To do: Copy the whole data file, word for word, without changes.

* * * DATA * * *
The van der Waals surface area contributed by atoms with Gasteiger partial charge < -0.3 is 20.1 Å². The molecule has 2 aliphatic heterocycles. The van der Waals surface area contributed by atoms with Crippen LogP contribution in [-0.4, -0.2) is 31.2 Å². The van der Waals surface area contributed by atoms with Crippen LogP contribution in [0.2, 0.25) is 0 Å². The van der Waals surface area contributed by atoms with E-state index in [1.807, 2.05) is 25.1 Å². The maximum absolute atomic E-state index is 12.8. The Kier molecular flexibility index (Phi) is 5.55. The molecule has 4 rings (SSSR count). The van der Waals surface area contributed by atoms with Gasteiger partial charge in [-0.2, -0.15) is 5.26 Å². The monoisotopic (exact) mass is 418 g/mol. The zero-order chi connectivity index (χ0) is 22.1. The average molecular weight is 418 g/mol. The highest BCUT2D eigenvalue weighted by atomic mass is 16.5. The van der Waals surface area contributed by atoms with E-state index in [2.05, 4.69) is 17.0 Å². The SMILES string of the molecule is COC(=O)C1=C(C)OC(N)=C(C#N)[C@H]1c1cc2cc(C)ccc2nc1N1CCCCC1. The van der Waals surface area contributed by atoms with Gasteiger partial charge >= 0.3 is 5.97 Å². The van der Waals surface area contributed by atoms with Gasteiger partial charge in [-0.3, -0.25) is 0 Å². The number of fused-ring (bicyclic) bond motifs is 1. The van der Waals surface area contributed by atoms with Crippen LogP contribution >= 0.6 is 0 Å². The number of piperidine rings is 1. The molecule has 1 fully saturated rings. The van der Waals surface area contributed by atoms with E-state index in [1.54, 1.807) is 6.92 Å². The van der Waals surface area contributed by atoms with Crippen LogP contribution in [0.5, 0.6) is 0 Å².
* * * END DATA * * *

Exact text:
The van der Waals surface area contributed by atoms with Gasteiger partial charge < -0.3 is 20.1 Å². The molecule has 2 aliphatic heterocycles. The van der Waals surface area contributed by atoms with Crippen LogP contribution in [-0.4, -0.2) is 31.2 Å². The van der Waals surface area contributed by atoms with Crippen LogP contribution in [0.2, 0.25) is 0 Å². The van der Waals surface area contributed by atoms with E-state index in [1.807, 2.05) is 25.1 Å². The maximum absolute atomic E-state index is 12.8. The Kier molecular flexibility index (Phi) is 5.55. The molecule has 4 rings (SSSR count). The van der Waals surface area contributed by atoms with Gasteiger partial charge in [-0.2, -0.15) is 5.26 Å². The monoisotopic (exact) mass is 418 g/mol. The zero-order chi connectivity index (χ0) is 22.1. The average molecular weight is 418 g/mol. The highest BCUT2D eigenvalue weighted by atomic mass is 16.5. The van der Waals surface area contributed by atoms with E-state index in [2.05, 4.69) is 17.0 Å². The SMILES string of the molecule is COC(=O)C1=C(C)OC(N)=C(C#N)[C@H]1c1cc2cc(C)ccc2nc1N1CCCCC1. The van der Waals surface area contributed by atoms with Gasteiger partial charge >= 0.3 is 5.97 Å². The van der Waals surface area contributed by atoms with Gasteiger partial charge in [-0.3, -0.25) is 0 Å². The number of fused-ring (bicyclic) bond motifs is 1. The van der Waals surface area contributed by atoms with Crippen LogP contribution >= 0.6 is 0 Å². The number of piperidine rings is 1. The molecule has 1 fully saturated rings. The van der Waals surface area contributed by atoms with E-state index in [1.54, 1.807) is 6.92 Å². The van der Waals surface area contributed by atoms with Crippen LogP contribution in [0.5, 0.6) is 0 Å².